At Mercy, we believe everyone should have the opportunity to attain their full health potential, and no one should be at a disadvantage or health risk due to unmet social needs. We’re actively working to identify SDOH among our patient population* and to take actions that have tremendous impact on individual health as well as the health equity of the communities we serve.


*Of Mercy’s 2.6 million active patients, we estimate 10% of them have unmet social needs and 9% have poorer health outcomes.

One of the critical concerns of the Sisters of Mercy is care for the environment, and we echo that concern. As a major industry in the United States, health care has a responsibility to do everything we can to reduce our carbon footprint, save energy and reuse or recycle materials whenever possible.

Read about Mercy's recent energy efficiency improvements.

At Mercy, we believe in dignity and equity for all. As we pursue our goal to get health care right, we’re committed to addressing health disparities in the communities we serve, including hidden barriers to accessing health care, medicine and food. With one of the most advanced electronic health records in the U.S. health care system, Mercy is using the data we’ve collected to predict health trends among particular populations and eliminate disparities in care.


We actively promote ministry-wide programs that align data for a more complete view of patient needs to help reduce and prevent disparities within our clinic patient population. We’re currently working on initiatives that address disparities in the care and service of underserved communities. We’re also seeking ways to integrate awareness of health disparities into all our systems of care. Both now and into the future, we’re committed to using data to identify patients with the highest social needs and reduce gaps in health outcomes in vulnerable populations.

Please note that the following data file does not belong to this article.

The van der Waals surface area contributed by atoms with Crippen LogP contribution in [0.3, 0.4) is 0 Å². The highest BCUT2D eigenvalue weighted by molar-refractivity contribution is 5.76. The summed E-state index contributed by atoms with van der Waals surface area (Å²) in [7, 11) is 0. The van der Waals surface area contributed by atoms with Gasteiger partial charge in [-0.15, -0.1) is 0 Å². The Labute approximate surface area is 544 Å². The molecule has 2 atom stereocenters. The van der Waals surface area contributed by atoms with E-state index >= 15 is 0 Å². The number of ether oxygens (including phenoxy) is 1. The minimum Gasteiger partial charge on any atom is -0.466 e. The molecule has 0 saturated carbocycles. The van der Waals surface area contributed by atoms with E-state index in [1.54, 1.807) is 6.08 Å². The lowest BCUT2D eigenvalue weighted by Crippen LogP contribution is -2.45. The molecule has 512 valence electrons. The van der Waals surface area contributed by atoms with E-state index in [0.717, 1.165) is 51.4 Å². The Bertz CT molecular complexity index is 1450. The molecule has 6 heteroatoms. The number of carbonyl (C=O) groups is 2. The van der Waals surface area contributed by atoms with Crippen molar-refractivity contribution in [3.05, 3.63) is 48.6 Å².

Our Community Commitment

Mercy Resources

Learn about careers at Mercy, our history in each community we serve, the advanced technology we offer & more.
Mercy Leadership

Since our founding almost 200 years ago, Mercy has been a ministry committed to service. Our current servant leaders reflect this commitment, each answering the same call to offer health care that’s innovative, compassionate and rooted in faith. They now lead Mercy into the future of health care, with a focus on advanced technology that enables us to offer care that’s more personal, more efficient and more effective for those we serve.

Meet our President and Chief Executive Officer

Meet our Executive Leadership

Meet our Service Line Leadership

Meet our Community Leaders

Community Health Benefits

Our primary focus is listening to the people of our communities and helping them. Every few years, we conduct community needs assessments to understand how to increase access to healthcare services. Then we develop plans to address the most urgent needs of our underserved communities.

Mercy also provides more than $550 million in community benefits* annually. This includes care for patients who cannot pay & unreimbursed Medicaid costs. Of Mercy’s 2.6 million active patients, we estimate that 10% have unmet social needs & 9% have poorer health outcomes. More than 47,000 patients without insurance are currently using Mercy emergency departments as their primary method of health care.

Learn more.

*Community benefit is the actual cost of providing free or discounted care to people who cannot afford and are not eligible for public programs.

Impacting Health in Our Communities

As part of our strategic plan, Mercy is becoming a central and essential component of people’s health in each community we serve. We care about the whole person — what each person needs to live an entire, healthy life — and we’re working to address the social determinants that create barriers to good health outcomes. We believe what the data tells us: when we help patients meet their social needs, they become healthier and have a higher quality of life.

Learn more about the communities we serve.

Mercy Clinics

In our clinics, we can treat chronic illnesses, diagnose and treat diseases in the early stages, and help prevent suffering and poor long-term outcomes. Across four states, a team of more than 2,400 Mercy primary and specialty care physicians, more than 2,200 advanced practitioners, and supporting staff deliver healthcare services through more than 300 offices.

Mercy Hospitals

Shorter hospital stays, fewer complications and better patient results are just a few metrics used to rank Mercy as one of the nation's top five large health systems in the 2019 IBM Watson Health 15 Top Health Systems study.

Mercy Ministries

Mercy serves various special needs, particularly for low-income patients, in Arkansas, Louisiana, Mississippi and Texas. Mercy ministries include the following:

Mercy by the Numbers (Fiscal Year 2023)

View Mercy Quick Facts

6th Largest

Catholic Health Care System in the U.S.

$8 billion

Operating Revenue

$4.99 billion

Net Assets

$121 million

Traditional Charity Care

$381 million

Unreimbursed Medicaid

$55 million

Other Community Benefits